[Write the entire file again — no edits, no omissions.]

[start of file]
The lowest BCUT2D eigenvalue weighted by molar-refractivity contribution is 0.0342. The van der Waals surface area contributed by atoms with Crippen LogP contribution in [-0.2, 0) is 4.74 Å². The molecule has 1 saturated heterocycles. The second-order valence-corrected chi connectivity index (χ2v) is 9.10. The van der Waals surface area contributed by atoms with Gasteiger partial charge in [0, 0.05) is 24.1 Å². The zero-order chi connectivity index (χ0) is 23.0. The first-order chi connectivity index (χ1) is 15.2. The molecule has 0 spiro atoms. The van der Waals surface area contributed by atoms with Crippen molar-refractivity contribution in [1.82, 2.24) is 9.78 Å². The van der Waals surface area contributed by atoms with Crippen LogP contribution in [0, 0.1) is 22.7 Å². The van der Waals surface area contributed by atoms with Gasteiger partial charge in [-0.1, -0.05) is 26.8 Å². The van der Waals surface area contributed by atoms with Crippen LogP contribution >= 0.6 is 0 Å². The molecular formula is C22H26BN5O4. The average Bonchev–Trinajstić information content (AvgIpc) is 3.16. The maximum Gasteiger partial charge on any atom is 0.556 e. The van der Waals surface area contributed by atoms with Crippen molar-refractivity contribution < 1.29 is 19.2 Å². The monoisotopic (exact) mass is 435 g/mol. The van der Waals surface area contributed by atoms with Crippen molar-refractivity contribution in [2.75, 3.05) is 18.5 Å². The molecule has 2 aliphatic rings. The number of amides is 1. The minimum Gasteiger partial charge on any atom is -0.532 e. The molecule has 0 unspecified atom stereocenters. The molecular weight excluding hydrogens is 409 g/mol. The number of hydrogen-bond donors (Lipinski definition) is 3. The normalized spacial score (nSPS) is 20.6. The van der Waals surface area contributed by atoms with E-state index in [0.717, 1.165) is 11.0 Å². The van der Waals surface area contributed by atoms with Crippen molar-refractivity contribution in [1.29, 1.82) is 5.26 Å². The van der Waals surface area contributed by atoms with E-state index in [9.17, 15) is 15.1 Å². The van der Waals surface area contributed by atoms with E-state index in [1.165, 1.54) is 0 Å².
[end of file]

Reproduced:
The lowest BCUT2D eigenvalue weighted by molar-refractivity contribution is 0.0342. The van der Waals surface area contributed by atoms with Crippen LogP contribution in [-0.2, 0) is 4.74 Å². The molecule has 1 saturated heterocycles. The second-order valence-corrected chi connectivity index (χ2v) is 9.10. The van der Waals surface area contributed by atoms with Gasteiger partial charge in [0, 0.05) is 24.1 Å². The zero-order chi connectivity index (χ0) is 23.0. The first-order chi connectivity index (χ1) is 15.2. The molecule has 0 spiro atoms. The van der Waals surface area contributed by atoms with Crippen molar-refractivity contribution in [1.82, 2.24) is 9.78 Å². The van der Waals surface area contributed by atoms with Crippen LogP contribution in [0, 0.1) is 22.7 Å². The van der Waals surface area contributed by atoms with Gasteiger partial charge in [-0.1, -0.05) is 26.8 Å². The van der Waals surface area contributed by atoms with Crippen LogP contribution >= 0.6 is 0 Å². The molecular formula is C22H26BN5O4. The average Bonchev–Trinajstić information content (AvgIpc) is 3.16. The maximum Gasteiger partial charge on any atom is 0.556 e. The van der Waals surface area contributed by atoms with Crippen molar-refractivity contribution < 1.29 is 19.2 Å². The monoisotopic (exact) mass is 435 g/mol. The van der Waals surface area contributed by atoms with Crippen molar-refractivity contribution in [2.75, 3.05) is 18.5 Å². The molecule has 2 aliphatic rings. The number of amides is 1. The minimum Gasteiger partial charge on any atom is -0.532 e. The molecule has 0 unspecified atom stereocenters. The molecular weight excluding hydrogens is 409 g/mol. The number of hydrogen-bond donors (Lipinski definition) is 3. The normalized spacial score (nSPS) is 20.6. The van der Waals surface area contributed by atoms with E-state index in [0.717, 1.165) is 11.0 Å². The van der Waals surface area contributed by atoms with Crippen molar-refractivity contribution in [1.29, 1.82) is 5.26 Å². The van der Waals surface area contributed by atoms with E-state index in [9.17, 15) is 15.1 Å². The van der Waals surface area contributed by atoms with E-state index in [1.165, 1.54) is 0 Å².